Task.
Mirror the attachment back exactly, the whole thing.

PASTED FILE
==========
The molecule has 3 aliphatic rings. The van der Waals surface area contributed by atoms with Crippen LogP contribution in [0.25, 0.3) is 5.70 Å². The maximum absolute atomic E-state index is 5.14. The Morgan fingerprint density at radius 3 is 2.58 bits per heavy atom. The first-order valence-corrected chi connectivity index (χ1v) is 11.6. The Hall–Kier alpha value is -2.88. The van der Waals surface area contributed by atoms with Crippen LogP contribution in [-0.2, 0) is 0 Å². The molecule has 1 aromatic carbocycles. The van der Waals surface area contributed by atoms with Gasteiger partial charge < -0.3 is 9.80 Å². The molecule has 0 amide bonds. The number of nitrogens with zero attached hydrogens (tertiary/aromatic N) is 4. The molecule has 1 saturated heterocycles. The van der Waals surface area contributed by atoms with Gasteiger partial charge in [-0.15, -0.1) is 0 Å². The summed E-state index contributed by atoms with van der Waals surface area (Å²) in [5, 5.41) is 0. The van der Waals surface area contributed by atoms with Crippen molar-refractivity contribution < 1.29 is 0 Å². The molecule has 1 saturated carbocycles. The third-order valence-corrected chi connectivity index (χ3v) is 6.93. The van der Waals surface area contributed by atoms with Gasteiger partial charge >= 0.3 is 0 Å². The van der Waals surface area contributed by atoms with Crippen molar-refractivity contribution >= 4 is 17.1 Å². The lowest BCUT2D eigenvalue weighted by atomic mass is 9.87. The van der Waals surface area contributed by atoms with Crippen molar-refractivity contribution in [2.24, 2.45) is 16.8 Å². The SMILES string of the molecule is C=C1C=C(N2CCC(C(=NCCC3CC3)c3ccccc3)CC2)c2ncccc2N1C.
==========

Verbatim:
The molecule has 3 aliphatic rings. The van der Waals surface area contributed by atoms with Crippen LogP contribution in [0.25, 0.3) is 5.70 Å². The maximum absolute atomic E-state index is 5.14. The Morgan fingerprint density at radius 3 is 2.58 bits per heavy atom. The first-order valence-corrected chi connectivity index (χ1v) is 11.6. The Hall–Kier alpha value is -2.88. The van der Waals surface area contributed by atoms with Crippen LogP contribution in [-0.2, 0) is 0 Å². The molecule has 1 aromatic carbocycles. The van der Waals surface area contributed by atoms with Gasteiger partial charge < -0.3 is 9.80 Å². The molecule has 0 amide bonds. The number of nitrogens with zero attached hydrogens (tertiary/aromatic N) is 4. The molecule has 1 saturated heterocycles. The van der Waals surface area contributed by atoms with Gasteiger partial charge in [-0.15, -0.1) is 0 Å². The summed E-state index contributed by atoms with van der Waals surface area (Å²) in [5, 5.41) is 0. The van der Waals surface area contributed by atoms with Crippen molar-refractivity contribution < 1.29 is 0 Å². The molecule has 1 saturated carbocycles. The third-order valence-corrected chi connectivity index (χ3v) is 6.93. The van der Waals surface area contributed by atoms with Gasteiger partial charge >= 0.3 is 0 Å². The van der Waals surface area contributed by atoms with Crippen molar-refractivity contribution >= 4 is 17.1 Å². The lowest BCUT2D eigenvalue weighted by atomic mass is 9.87. The van der Waals surface area contributed by atoms with Crippen molar-refractivity contribution in [2.24, 2.45) is 16.8 Å². The SMILES string of the molecule is C=C1C=C(N2CCC(C(=NCCC3CC3)c3ccccc3)CC2)c2ncccc2N1C.